In every other area of life, most people think it is advisable to have a plan: plan your work and then work your plan, they say. Homemakers should plan their grocery shopping with a list and not buy on impulse. Business people live or die by their planning. The wise man said, “The plans of the diligent lead surely to abundance, but everyone who is hasty comes only to poverty” (Prov 21:5).
God Himself plans, and His plans are always ideal: “For I know the plans I have for you, declares the Lord, plans for welfare and not for evil, to give you a future and a hope” (Jer 29:11). Of course, as believers, we don’t want plans that diverge from the plans of God; we want always to work in co-operation with Him. Solomon writes: “Commit your work to the Lord, and your plans will be established” (Prov 16:3). And again, “The heart of man plans his way, but the Lord establishes his steps” (v. 9).
One of the remarkable things about the Lord’s giving of the Great Commission was the absence of any stated plan. The Lord told them (and us) what to do but not how to do it. The first century Church had certain principles given to them in the New Testament as it was written, but no specific plan of attack. Of course, they also had the directive influence of the Holy Spirit.
It was soon evident, however, that the Christians developed plans for the work that lay ahead, plans that were open to the frequent and welcome adjustments by the Spirit of God. In the earliest days, one of their chief opponents, the leading Pharisee, Gamaliel, observed, “‘So in the present case I tell you, keep away from these men and let them alone, for if this plan or this undertaking is of man, it will fail; but if it is of God, you will not be able to overthrow them. You might even be found opposing God!’ So they took his advice” (Acts 5:38-40, RSV).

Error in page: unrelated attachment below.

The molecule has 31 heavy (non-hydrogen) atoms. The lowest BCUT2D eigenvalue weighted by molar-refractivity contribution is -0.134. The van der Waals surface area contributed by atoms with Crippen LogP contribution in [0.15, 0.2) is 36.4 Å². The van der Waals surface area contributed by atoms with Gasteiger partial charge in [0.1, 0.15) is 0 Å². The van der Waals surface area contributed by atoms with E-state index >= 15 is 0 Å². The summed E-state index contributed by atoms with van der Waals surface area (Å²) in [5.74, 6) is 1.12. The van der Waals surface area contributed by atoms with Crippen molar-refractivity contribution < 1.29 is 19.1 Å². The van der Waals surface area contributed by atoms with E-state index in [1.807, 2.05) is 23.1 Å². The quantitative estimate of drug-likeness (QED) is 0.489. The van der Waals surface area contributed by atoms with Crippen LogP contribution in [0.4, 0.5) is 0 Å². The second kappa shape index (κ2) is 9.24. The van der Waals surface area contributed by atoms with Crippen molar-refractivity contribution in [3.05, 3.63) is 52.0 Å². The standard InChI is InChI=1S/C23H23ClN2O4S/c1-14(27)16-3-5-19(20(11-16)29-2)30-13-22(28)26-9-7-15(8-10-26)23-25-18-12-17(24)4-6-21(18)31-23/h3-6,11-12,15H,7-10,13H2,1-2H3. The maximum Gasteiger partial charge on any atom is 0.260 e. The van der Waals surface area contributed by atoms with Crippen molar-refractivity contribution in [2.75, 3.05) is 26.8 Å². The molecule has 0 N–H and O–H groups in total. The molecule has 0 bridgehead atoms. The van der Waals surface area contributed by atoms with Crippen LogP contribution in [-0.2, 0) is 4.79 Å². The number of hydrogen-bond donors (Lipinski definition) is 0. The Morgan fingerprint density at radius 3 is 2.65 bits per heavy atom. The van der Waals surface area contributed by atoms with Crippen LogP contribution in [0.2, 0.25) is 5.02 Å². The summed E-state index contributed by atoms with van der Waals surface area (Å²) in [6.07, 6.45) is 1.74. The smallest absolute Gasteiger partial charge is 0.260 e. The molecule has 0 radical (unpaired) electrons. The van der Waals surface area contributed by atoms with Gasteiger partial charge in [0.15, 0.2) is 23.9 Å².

Clearly, the apostles made plans. When they entered a city, they looked for the best opportunities. They began in the synagogues or found places “where prayer was customarily made” (Acts 16:13). Why? They saw the advantage, if possible, in seeing early converts from those who were monotheists, convinced already of the ideas of God, sin, sacrifice, judgment, holiness and forgiveness.
If that proved fruitless, they often went to other places of public discourse—the universities (schools of the philosophers), pagan worship sites (Areopagus), or market places. Interestingly, we never see them trying to draw their own crowd to a building—something we are finding increasingly difficult. The early witnesses seemed to employ ways to use the crowds that the world had already gathered.
What plans do we have for taking North America for Christ? How much time do we spend discussing the subject, or examining the New Testament record for clues, or praying for guidance in this regard? I know there are small pockets across the continent where exercised saints are thinking in this area, and I know there are some old timers who are relentlessly storming the ramparts in prayer, hoping to see a real awakening just once more before they die. But should we draw the following conclusion—that the amount of growth shown by assemblies in the last 30 years fairly well matches the amount of planning and preparation which we have been doing?